Argentina Supports Venezuela’s Conspiracy Claim


Buenos Aires has solidified its support and solidarity with Caracas. In the Venezuelan capital, where anti-government protests have triggered violence over the past weeks, the country’s biggest ally, Argentina has come out to stand with the oil rich country in South America’s northwest corner.

Argentine Cabinet Chief, Jorge Capitanich, said Tuesday night on Buenos Aires television, “any conspiratorial attitude in Venezuela poses a threat to all South American democracies.”

Capitanich’s statement went on to call the brutal administration of Venezuelan President, Nicolas Maduro, “Legitimate and legal.” Capitanich said that Argentina stands ready to do whatever it can do to help stop the “conspiratorial” attacks. “Any attitude of a conspiratorial nature or manipulation of public opinion that discredit the right to exercise the government is an affront to all democracies in the region,” Capitanich added.

In standing by Venezuela, Argentina is joining the rest of the continent. UNASUR, Unión de Naciones Suramericanas, issued a statement Tuesday firmly condemning the violence in Venezuela and called for the “preservation of institutions and democratic” ideals.

Unión de Naciones Suramericanas, or UNASUR, integrates two existing national alliances, Mercosur and the Andean Community of Nations. In other words, UNASUR is roughly the South American equivalent of NATO. An alliance of all but two countries in South America, UNASUR strives to co-ordinate the life, work and efforts of all things South American.

The UNASUR Treaty was signed on May 23, 2008, in Brazil. The headquarters are located in Quito, Ecuador and on December 1, 2010, Uruguay became the ninth state to ratify the treaty. The joint South American Parliament is located in Cochabamba, Bolivia and the financial center rests in the Bank of the South, located in Caracas.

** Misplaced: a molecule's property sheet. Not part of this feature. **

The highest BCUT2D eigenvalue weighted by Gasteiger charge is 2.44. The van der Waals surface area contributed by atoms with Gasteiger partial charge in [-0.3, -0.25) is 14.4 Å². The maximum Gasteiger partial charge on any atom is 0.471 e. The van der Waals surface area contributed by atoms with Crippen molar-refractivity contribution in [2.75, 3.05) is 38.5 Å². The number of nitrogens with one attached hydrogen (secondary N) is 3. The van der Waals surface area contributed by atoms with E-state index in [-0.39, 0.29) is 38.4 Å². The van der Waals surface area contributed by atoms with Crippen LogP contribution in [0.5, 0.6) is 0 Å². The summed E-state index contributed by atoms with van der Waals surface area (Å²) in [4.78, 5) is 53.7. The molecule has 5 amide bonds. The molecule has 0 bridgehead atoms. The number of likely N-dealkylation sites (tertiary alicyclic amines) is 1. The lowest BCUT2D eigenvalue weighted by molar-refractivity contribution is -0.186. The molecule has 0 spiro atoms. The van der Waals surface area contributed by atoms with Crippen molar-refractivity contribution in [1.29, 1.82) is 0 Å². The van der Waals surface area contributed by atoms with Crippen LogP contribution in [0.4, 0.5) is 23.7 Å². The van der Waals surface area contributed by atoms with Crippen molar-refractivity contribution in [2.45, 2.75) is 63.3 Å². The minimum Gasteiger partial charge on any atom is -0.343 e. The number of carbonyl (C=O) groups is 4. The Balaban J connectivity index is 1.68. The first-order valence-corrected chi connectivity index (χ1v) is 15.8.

Venezuela and Brazil proposed to UNASUR member countries the formation of the South American Defense Council, CDS, to serve as a method for regional security. Working to promote military unity, co-operation and regional defense, the founding countries claim they do not intend to form a NATO-like alliance, but rather a cooperative security arrangement.

Colombia, a strong ally with the United States, at first refused to join the CDS. After reviewing the proposal, Colombia stepped along side its South American neighbors in July 2008.

A rising star in the opposition movement inside Venezuela, and a strong antagonist of UNASUR, is Leopolodo Lopez. Lopez, 43, is a long-time Venezuelan politician and economist. Mayor of Chacao from 2000 until 2008, Lopez started working as a social activist for grass-roots leading opposition against former President Hugo Chavez.

Lopez surrendered to national police after addressing a crowd of tens of thousands on February 18.

Lopez, educated at Harvard, has been accused by Maduro’s government for encouraging the anti-government protests in recent history. In his speech to the crowds, Lopez denied the charges and said he was surrendering to a corrupt justice system as a method of promoting non-violent reform.

“I have nothing to hide,” said Lopez. “This is the first step in the construction of the road for change and it must be a peaceful process.”

More protests are expected today in Caracas and many people in Argentina will be watching closely. While the Argentine government supports Maduro, it also is afraid that the violence in Venezuela may spread southeasterly into the continent’s second largest country.

By Jerry Nelson

The Independent